Anne Carson writes that prose is a house and poetry is the man on fire running through it. I think we managed to convince ourselves that movies can be that house, when really it’s more of an Airbnb. Checking into an Airbnb for the weekend is not the same as living in a house. While you are physically inside of a home, it is temporary, it is free of obligation aside from the implicit agreement that you will effectively not be the man on fire running through it. But owning a home requires sustained and incremental effort: you need to pay the bills, you need to maintain your property. And with that dedication comes intimacy: it’s your house. It’s the place you return to again and again.
In his manifesto Reality Hunger, David Shields uses assemblage to curate a dialogue about the limits of The Real. The voices he appropriates and sequences implicitly argue that our increasingly urgent twenty-first century desire for reality is compromised by the fact that our storytelling mechanisms are growing further from it. As Shields notes (without acknowledging in the text proper that he is parroting E. L. Doctorow), “There’s no longer any such thing as fiction or nonfiction; there’s only narrative.”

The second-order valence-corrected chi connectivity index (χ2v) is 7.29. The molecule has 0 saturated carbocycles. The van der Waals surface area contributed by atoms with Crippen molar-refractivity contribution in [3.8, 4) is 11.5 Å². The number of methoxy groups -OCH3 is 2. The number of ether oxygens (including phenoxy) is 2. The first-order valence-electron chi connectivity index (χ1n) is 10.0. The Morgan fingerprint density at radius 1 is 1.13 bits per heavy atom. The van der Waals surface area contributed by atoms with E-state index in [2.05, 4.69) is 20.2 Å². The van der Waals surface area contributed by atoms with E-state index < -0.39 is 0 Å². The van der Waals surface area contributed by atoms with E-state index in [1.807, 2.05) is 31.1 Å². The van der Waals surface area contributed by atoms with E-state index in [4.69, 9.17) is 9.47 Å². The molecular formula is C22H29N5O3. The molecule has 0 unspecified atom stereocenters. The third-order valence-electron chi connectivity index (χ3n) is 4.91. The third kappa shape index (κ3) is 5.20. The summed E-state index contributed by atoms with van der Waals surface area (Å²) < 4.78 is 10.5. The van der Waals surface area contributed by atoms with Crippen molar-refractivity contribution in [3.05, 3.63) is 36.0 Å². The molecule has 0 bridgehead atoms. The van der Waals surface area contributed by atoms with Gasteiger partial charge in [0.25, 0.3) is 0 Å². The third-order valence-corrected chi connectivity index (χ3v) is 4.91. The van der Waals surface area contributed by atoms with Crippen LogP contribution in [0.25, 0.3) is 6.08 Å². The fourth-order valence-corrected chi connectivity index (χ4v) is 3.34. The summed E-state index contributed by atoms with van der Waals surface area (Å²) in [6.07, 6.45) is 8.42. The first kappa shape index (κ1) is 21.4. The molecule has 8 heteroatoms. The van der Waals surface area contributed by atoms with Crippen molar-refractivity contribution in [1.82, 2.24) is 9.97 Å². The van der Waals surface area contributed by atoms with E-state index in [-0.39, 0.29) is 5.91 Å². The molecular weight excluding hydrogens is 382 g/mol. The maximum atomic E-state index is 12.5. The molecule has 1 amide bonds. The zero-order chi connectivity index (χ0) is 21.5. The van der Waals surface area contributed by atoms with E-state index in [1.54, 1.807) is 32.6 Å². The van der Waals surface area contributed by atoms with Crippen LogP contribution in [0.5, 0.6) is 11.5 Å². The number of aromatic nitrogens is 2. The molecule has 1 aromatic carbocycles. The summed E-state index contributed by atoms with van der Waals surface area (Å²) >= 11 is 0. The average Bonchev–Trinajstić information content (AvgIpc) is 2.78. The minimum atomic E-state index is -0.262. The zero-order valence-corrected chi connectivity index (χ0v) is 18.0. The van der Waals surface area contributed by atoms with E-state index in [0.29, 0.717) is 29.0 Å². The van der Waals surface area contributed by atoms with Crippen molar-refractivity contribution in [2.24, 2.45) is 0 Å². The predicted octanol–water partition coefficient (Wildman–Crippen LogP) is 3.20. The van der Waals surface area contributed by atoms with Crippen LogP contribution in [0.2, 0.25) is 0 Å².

Some may be surprised to hear this position. After all, I harangued writers for over-relying on the small-talk topic of “What have you been reading?” Hopefully, this contradiction goes away by the end of my defense.
In her well-known TED Talk, “The Danger of a Single Story,” Chimamanda Ngozi Adichie argues for the importance of a multiplicity of stories, voices, and perspectives in order to do justice to the fullest range of experience and explode reductive stereotypes of people and places. “Stories matter,” she says. “Many stories matter. Stories have been used to dispossess and malign. But stories can also be used to empower and to humanize. Stories can break the dignity of a people, but stories can also repair that broken dignity.”
“I’m excited for the food movement: It’s a really special time, seeing organic and local is trendy across an array of social groups and age levels. It’s been wild watching the hype grow as I’ve made my way around the country. Many of these individuals are not super informed on the reasons to choose organic and local–that, to me, is systematic change. You don’t need reasons to choose organic and local, you eat what tastes better.”